Cretan Festoon female

Cretan Dutchman Pipes

What's That Bug? does not endorse extermination

Subject:  Giant Swallowtail Puddling
Geographic location of the bug:  Hialeah Florida
Date: 03/15/2019
Time: 12:05 PM EDT
Your letter to the bugman:  I was cleaning out algae-muck from my pool on March 3 and this Giant Swallowtail spent a long time drinking the dampness from it, so I was able to get a few really nice photos of it that I thought you might like.
I don’t see them very often, but twice I found them puddling when I’d done yard work and left water on cement/tile. I’m guessing that being so large, they need more moisture than the average butterfly, and so sometimes nectar just isn’t enough.
How you want your letter signed:  Marian

Puddling Giant Swallowtail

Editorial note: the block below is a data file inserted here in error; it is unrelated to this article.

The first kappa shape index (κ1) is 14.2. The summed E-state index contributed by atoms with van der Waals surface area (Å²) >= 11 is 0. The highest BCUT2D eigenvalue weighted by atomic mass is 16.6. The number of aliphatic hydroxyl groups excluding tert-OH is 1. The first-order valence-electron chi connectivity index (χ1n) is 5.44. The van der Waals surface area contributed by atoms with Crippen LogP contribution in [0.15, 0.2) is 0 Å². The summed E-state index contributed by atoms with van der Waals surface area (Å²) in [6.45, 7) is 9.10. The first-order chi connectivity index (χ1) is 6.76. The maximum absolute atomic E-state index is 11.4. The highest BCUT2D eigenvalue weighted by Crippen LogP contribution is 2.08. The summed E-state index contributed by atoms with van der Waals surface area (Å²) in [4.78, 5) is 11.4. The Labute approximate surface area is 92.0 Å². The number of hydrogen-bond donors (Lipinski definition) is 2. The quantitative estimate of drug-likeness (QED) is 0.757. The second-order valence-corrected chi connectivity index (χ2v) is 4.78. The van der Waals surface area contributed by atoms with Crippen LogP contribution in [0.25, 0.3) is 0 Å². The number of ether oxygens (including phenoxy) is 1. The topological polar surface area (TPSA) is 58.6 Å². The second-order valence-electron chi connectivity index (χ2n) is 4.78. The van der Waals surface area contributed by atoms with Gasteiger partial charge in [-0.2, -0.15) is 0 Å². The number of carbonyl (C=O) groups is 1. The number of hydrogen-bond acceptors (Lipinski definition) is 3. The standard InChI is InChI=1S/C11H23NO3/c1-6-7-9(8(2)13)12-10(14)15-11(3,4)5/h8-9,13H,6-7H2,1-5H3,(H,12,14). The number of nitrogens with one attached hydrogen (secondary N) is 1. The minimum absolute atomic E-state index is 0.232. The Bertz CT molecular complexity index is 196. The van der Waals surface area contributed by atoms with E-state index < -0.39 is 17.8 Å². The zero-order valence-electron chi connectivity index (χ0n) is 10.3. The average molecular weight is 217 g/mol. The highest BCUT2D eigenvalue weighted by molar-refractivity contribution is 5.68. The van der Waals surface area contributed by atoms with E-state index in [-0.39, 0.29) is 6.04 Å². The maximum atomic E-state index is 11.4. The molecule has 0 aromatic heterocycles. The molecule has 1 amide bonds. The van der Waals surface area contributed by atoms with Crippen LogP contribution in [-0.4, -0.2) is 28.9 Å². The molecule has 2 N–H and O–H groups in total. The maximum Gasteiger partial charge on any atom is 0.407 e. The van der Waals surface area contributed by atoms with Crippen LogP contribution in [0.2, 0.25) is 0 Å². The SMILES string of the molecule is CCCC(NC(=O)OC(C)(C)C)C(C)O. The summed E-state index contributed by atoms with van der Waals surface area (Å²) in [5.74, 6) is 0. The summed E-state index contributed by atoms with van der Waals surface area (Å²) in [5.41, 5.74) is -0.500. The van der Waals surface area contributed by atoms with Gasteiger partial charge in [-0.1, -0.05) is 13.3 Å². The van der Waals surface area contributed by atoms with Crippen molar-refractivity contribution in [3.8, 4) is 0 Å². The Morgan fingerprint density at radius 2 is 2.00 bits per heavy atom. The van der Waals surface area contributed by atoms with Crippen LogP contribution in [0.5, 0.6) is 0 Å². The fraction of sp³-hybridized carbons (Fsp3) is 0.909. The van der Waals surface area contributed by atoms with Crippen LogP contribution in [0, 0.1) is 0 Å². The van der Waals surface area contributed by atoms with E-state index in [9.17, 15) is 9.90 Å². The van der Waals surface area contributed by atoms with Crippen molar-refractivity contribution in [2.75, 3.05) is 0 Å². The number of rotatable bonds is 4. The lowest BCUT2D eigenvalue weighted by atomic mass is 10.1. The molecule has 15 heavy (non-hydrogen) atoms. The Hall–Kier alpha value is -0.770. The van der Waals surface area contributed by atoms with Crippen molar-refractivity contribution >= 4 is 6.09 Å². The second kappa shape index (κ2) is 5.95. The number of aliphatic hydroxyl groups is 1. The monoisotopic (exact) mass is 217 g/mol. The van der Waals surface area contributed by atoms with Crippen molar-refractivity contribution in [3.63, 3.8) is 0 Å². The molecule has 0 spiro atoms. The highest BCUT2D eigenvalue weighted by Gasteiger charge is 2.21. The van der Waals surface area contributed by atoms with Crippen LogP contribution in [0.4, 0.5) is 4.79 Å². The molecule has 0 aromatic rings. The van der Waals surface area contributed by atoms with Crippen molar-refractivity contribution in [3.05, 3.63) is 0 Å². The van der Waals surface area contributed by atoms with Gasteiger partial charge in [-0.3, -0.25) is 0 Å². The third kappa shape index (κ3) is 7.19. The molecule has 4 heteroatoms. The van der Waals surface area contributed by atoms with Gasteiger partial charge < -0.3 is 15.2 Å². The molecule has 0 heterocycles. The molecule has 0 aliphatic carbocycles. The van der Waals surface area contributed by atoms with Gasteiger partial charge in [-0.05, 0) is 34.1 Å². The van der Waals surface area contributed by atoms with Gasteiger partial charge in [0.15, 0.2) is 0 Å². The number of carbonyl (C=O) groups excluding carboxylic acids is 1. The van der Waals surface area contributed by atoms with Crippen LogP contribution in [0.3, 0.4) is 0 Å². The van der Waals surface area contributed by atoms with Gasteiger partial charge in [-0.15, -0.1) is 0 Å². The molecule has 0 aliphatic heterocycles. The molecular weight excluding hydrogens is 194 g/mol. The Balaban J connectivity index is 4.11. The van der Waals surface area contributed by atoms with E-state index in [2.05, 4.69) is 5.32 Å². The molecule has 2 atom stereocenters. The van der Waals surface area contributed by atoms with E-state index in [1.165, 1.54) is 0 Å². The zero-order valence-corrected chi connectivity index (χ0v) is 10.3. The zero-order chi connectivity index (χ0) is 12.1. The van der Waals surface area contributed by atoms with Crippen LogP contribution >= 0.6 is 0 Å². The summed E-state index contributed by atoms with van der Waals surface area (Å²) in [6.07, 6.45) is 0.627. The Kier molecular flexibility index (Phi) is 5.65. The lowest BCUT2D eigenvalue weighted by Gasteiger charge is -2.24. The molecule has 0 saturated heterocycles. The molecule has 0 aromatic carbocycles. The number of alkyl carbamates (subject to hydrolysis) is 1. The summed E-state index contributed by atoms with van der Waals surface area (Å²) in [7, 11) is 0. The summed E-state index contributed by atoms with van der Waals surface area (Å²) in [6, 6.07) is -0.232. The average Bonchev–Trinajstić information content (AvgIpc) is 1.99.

Dear Marian,
Your images of a puddling Giant Swallowtail are beautiful.  It is our understanding that butterflies newly emerged from the Chrysalis drink from puddles to get important minerals as well as moisture.  The Swallowtails, the Blues and the Sulphur Butterflies are among the most frequent puddlers.  It is also our understanding that males are more frequently found at puddles than are female butterflies.

Giant Swallowtail

What's That Bug? does not endorse extermination

Subject:  Migrating Painted Ladies
Geographic location of the bug:  Los Angeles, California
Date: 03/14/2019
Time: 07:40 AM EDT
For over a week now, Daniel has been seeing 1000s of Painted Ladies flying throughout Los Angeles, including on the campus of Los Angeles City College.  One neighbor sent Daniel an email inquiring:  “Hundreds if not many more butterflies emerging from the trees in Red Hawk Canyon. Been going on all day.  I tried to get some video of them but hard to discern against the trees and greenery all around.  I think they’re Viceroys. They all seem to be heading West.  Rene.”  Another neighbor left a telephone message inquiry.  Though he did not get any images of the flight, Daniel did manage to get this image of a Painted Lady nectaring on Baccharis in Glassell Park.

Painted Lady

 

What's That Bug? does not endorse extermination